Friday, October 17, 2008

McCain-Palin Campaign Conference Call On Barack Obama's Health Care Lies

"[W]hat we've seen on the issue of health care reform is the basic Obama strategy, which is attack John McCain and don't answer questions about your own plan, and the result has been the worst and the most sustained distortion of policy in this entire campaign -- a dubious honor that no one will be able to exceed." -- Doug Holtz-Eakin, McCain-Palin 2008 Senior Policy Adviser

Today, McCain-Palin 2008 held a press conference call with Doug Holtz-Eakin, McCain-Palin 2008 senior policy adviser, to discuss Barack Obama's health care lies:

Doug Holtz-Eakin: "I'm sorry to have to join you in such terrible circumstances, but what we've seen on the issue of health care reform is the basic Obama strategy, which is attack John McCain and don't answer questions about your own plan, and the result has been the worst and the most sustained distortion of policy in this entire campaign -- a dubious honor that no one will be able to exceed. Let me just go through the attacks we've seen running in a flood of ads nationwide and repeated in Barack Obama's stump speeches.

"Distortion number one: John McCain will tax health care benefits for the first time, having the largest middle-income tax increase in history. Absolutely false. Both before and after John McCain's reform, the tax code will subsidize private health insurance, period. Right now, we have a subsidy for private health insurance that is skewed towards the richest, most affluent Americans who have employer-sponsored insurance. After the reform, that subsidy will be equally distributed across all types of insurance, and the same amount will apply to every individual who gets private health insurance. Why Barack Obama, who preaches fairness at every stop, would oppose this is a mystery to me. Indeed, it's even more mysterious because it's an approach that was supported by his very own top economic adviser, Jason Furman. The Furman Plan which you could call the McCain Plan, would, quote, 'scrap the current deduction altogether and replace it with progressive tax credits, that together with other changes, would ensure that every American has affordable health insurance.' That is, in fact, the John McCain plan. Barack Obama is opposed to that. This is a distortion because it only focuses on one part of the plan, and ignores entirely the tax credit -- $5,000 for families, $2,500 for individuals -- that would go along with the plan.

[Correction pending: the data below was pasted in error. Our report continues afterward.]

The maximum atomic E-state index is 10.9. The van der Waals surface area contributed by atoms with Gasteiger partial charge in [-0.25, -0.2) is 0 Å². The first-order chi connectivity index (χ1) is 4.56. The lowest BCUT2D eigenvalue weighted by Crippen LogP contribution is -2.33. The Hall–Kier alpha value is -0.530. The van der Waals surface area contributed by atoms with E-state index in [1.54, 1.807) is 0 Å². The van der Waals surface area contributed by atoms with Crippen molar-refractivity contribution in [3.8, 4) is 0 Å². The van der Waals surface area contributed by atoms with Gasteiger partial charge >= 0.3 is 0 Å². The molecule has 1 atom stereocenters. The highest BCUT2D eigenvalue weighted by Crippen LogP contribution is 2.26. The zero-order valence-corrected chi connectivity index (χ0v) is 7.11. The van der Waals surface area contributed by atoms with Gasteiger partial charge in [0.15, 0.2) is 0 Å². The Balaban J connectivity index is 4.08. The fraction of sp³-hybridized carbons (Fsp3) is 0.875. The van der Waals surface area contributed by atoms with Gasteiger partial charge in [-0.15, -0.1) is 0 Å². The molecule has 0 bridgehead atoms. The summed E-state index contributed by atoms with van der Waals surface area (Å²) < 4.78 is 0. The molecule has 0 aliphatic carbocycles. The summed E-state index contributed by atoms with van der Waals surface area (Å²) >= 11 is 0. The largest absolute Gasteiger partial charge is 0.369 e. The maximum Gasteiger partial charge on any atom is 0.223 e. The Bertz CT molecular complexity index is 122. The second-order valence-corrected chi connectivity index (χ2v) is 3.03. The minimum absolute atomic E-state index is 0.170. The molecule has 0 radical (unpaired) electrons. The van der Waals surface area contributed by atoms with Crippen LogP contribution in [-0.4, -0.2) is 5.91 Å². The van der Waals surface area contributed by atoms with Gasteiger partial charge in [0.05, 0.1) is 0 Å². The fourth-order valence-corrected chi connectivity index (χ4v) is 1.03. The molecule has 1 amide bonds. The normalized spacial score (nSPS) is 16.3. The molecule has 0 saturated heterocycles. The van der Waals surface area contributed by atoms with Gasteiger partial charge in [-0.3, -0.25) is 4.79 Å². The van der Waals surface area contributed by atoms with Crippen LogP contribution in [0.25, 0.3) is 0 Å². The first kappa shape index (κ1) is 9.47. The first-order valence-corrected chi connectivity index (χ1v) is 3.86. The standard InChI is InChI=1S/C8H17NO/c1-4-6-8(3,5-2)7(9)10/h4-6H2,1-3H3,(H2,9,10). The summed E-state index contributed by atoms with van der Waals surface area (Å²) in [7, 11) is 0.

"The second attack has been that, somehow, it'll be a tax increase. If you happen to have, from your employer, a health insurance policy that has, quote, 'as good as a member of Congress' -- that's the Barack Obama gold-standard for health insurance -- not only will you not only have a tax increase. You will have more tax dollars back for health care than you do right now, a savings ranging from $3,800, a bottom bracket of 10%, to $800 to the top income tax bracket at 35%. It's just a complete distortion to call it a tax increase.

"The second distortion is, John McCain will tax health care benefits for the first time, and send the money straight to the insurance companies. The truth is that this is simply a deceptive attack. American families get to decide exactly where they're going to put their credit dollars. They will pick the health insurance plan of their choice to meet their needs. It will give them the flexibility to tailor their insurance to the point in their life cycle. They can pick a policy that's portable and moves with them from job to job, from job to home. They will not have to change providers if they change jobs. Many people will, for the first time, will be able to say they have a pediatrician because they don't have to change every time they change jobs. Indeed, moving the money directly to the insurance companies simply is an administrative efficiency. And if Barack Obama favors inefficient large government, well then you should look at his plans. It's e specially ironic that he would attack this, with that this is his own policy under his Hope Tax Credit where the money simply goes from the federal government to colleges.